The Clear Expression of Mixed Feelings

January 25, 2015

Writing a book is one of the most common goals on a person’s bucket list. When we hear someone say they want to write a book, we assume they want to create something totally unique which others can read and experience, the author sharing the fruits of their imagination to tell a story in the hope that their readers enjoy the ride. But I think there’s another underlying reason why writing a book is such a common, and unfulfilled, dream. Most people can start writing a book.

  

But not many can finish it.

  

As someone who’s currently working on the 8th novel of a successful thriller series, every now and then I’m asked how I go about writing a story, or how I even get started. People often assume I have the whole thing mapped out in my head before I write a single word. I don’t. In response, I always emphasise that creativity begins one of my books but hard work finishes it.

 

 

 

 Looks familiar.

 

 

Someone much more intelligent than me once summed up poetry as the clear expression of mixed feelings. It’s a wonderful way of describing it, but I think it also applies to writing in general. The mixed feelings part is pretty straightforward. We all have certain views about the world and life in general. But the clear expression part is where it gets harder. Expressing something to the best of your ability takes time, preparation and effort. In writing, it’s not only putting something on the page but honing and editing it, shaping it, working until your story so clear that a reader sees it just as you do in your head.

  

Eric Maisel, who's written some fantastic books on the subject, says that creativity isn’t a talent or ability but the fruit of a person’s decision to matter. Personally, I see it as finding fun, not fear, in the unexpected. Although it can be tough and tedious at times, I always try to look for the thrill in creating something. As I said above, when I sit down to write a story I never have the entire thing mapped out in my head.

  

But rather than worry about this, my number one goal is to take the excitement I feel at discovering whatever trouble (and there is plenty) Sam Archer gets himself into and pass it on to a reader. When an author has no idea what is going to happen next in forming the story, there’s an unpredictability to the work that's impossible to fake. But it takes time and effort to give your audience that same feeling with the work, whic entails things like adjusting the plot, vocabulary, spelling and grammar. My last book Green Light took 12 drafts and 9 months to get right. Clearly expressing mixed feelings. Hard work and creativity.  Ideas and emotions eventually becoming something that might just resemble a badass piece of work down the line.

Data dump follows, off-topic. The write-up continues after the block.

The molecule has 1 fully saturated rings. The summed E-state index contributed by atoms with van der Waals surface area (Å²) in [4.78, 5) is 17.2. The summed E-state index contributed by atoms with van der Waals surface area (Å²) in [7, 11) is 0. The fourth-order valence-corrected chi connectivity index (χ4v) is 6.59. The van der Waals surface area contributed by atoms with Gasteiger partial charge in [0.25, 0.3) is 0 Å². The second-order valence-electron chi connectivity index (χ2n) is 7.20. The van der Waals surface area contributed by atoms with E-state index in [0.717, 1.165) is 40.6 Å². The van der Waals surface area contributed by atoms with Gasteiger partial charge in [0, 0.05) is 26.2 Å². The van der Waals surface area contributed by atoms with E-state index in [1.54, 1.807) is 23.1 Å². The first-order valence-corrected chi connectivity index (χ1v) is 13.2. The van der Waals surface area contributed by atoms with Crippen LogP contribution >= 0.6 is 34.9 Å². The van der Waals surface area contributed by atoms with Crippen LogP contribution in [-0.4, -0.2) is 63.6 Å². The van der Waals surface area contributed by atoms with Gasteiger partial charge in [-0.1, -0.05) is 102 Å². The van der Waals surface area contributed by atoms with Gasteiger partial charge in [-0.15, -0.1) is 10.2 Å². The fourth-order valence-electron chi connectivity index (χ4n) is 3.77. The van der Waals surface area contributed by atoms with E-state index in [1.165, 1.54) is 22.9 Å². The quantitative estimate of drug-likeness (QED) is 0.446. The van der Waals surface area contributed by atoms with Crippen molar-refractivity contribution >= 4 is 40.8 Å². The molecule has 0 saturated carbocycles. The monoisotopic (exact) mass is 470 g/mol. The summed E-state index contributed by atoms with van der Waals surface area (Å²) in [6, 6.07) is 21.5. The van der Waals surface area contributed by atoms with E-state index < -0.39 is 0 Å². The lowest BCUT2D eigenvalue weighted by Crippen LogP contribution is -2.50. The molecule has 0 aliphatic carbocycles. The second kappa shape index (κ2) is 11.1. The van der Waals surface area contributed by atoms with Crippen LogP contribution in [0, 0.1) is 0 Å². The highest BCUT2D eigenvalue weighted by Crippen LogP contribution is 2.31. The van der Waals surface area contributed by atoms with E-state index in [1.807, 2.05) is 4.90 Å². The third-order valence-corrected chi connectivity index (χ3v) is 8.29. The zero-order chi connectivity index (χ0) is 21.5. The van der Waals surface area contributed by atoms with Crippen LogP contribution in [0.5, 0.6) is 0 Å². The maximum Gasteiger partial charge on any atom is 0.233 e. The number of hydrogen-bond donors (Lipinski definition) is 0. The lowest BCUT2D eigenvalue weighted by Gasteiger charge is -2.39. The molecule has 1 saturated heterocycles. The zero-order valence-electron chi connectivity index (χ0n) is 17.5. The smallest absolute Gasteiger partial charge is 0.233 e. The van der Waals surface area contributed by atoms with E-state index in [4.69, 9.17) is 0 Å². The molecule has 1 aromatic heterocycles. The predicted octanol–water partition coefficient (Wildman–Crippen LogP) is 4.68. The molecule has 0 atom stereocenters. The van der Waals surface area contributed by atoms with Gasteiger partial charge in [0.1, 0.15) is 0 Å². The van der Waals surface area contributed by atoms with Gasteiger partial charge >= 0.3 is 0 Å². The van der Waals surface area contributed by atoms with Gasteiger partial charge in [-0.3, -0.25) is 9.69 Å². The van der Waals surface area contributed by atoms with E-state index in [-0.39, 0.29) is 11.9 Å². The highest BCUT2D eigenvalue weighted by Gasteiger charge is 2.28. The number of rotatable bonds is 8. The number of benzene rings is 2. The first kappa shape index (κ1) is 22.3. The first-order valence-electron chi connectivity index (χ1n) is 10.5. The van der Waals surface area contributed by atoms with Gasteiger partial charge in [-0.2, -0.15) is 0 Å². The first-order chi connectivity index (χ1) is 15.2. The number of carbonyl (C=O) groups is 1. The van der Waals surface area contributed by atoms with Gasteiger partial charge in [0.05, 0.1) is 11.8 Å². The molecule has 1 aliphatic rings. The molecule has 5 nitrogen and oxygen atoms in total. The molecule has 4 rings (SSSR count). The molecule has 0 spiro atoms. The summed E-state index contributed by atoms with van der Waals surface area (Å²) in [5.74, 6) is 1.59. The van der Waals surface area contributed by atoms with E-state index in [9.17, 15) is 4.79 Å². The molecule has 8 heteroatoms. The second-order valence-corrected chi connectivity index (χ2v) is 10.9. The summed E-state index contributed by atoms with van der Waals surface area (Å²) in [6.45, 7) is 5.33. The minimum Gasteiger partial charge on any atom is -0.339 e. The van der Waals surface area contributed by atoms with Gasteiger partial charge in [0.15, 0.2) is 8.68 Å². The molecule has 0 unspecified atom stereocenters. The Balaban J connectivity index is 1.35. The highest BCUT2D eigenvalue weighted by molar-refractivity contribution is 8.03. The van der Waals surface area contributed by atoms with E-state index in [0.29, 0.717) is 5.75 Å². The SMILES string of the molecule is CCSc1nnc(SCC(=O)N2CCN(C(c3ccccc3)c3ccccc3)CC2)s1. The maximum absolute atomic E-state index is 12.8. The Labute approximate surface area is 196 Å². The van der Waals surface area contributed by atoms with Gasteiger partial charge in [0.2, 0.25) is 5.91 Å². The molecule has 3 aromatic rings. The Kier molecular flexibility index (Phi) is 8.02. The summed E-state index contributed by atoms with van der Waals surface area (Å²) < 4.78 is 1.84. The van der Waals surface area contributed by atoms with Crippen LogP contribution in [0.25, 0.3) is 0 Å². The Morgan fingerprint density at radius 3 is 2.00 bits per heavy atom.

Even when I finished it, at times my last book made me want to put a gun to my head.

 

 

My advice for anyone wanting to not only start to write a book but also finish it is to think of something that stirs an emotional response in you then start writing. Just get some words down; then you have something on the page to work with.

 

But then get up and do the same tomorrow. And the day after that. Build on what you start. Before you know it, you’ll have a 1st draft. Take a break, then go back to the beginning and go through what you’ve written. Tweak it; develop it. With some editing and hard work, when you get to the end you’ll have a 2nd draft. If you keep doing this, one day you might just end up with a finished piece of work.

 

Then you can strike writing a book off that pesky list of yours.

 

'He never understood that it was just writing as well as you can and finishing what you start.’

E. Hemingway.

Fair to say, he knew his shit.

 

Having only been a fiction author for the last 3 years, I’m by no means a complete authority on the technical aspects of this. However, having started and completed 8 books, writing one is no longer on my bucket list and it feels good. To everyone reading this who secretly dreams of writing a book themselves, I implore you to get started and at least try. You and I are no different.

 

But at some point tomorrow I can guarantee I’ll be back in front of the laptop again, working to put words on a page and hopefully make them matter.

  

Will you?

 

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